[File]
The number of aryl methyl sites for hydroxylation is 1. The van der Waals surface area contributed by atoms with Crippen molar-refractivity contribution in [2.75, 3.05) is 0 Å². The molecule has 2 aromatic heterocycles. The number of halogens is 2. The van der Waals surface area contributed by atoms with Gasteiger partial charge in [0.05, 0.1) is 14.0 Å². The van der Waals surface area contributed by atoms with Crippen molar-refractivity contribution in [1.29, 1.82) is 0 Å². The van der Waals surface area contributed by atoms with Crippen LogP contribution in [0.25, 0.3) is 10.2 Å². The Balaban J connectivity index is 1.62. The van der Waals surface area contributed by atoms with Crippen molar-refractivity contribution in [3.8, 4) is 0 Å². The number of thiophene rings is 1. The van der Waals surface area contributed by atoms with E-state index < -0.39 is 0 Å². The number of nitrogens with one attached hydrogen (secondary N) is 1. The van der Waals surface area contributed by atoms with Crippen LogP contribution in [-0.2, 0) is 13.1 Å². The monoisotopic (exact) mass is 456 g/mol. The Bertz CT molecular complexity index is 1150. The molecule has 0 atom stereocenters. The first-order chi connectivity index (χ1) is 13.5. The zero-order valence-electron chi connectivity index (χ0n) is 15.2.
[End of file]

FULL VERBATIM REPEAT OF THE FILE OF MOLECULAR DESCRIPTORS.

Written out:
The number of aryl methyl sites for hydroxylation is 1. The van der Waals surface area contributed by atoms with Crippen molar-refractivity contribution in [2.75, 3.05) is 0 Å². The molecule has 2 aromatic heterocycles. The number of halogens is 2. The van der Waals surface area contributed by atoms with Gasteiger partial charge in [0.05, 0.1) is 14.0 Å². The van der Waals surface area contributed by atoms with Crippen molar-refractivity contribution in [1.29, 1.82) is 0 Å². The van der Waals surface area contributed by atoms with Crippen LogP contribution in [0.25, 0.3) is 10.2 Å². The Balaban J connectivity index is 1.62. The van der Waals surface area contributed by atoms with Crippen molar-refractivity contribution in [3.8, 4) is 0 Å². The number of thiophene rings is 1. The van der Waals surface area contributed by atoms with E-state index < -0.39 is 0 Å². The number of nitrogens with one attached hydrogen (secondary N) is 1. The van der Waals surface area contributed by atoms with Crippen LogP contribution in [-0.2, 0) is 13.1 Å². The monoisotopic (exact) mass is 456 g/mol. The Bertz CT molecular complexity index is 1150. The molecule has 0 atom stereocenters. The first-order chi connectivity index (χ1) is 13.5. The zero-order valence-electron chi connectivity index (χ0n) is 15.2.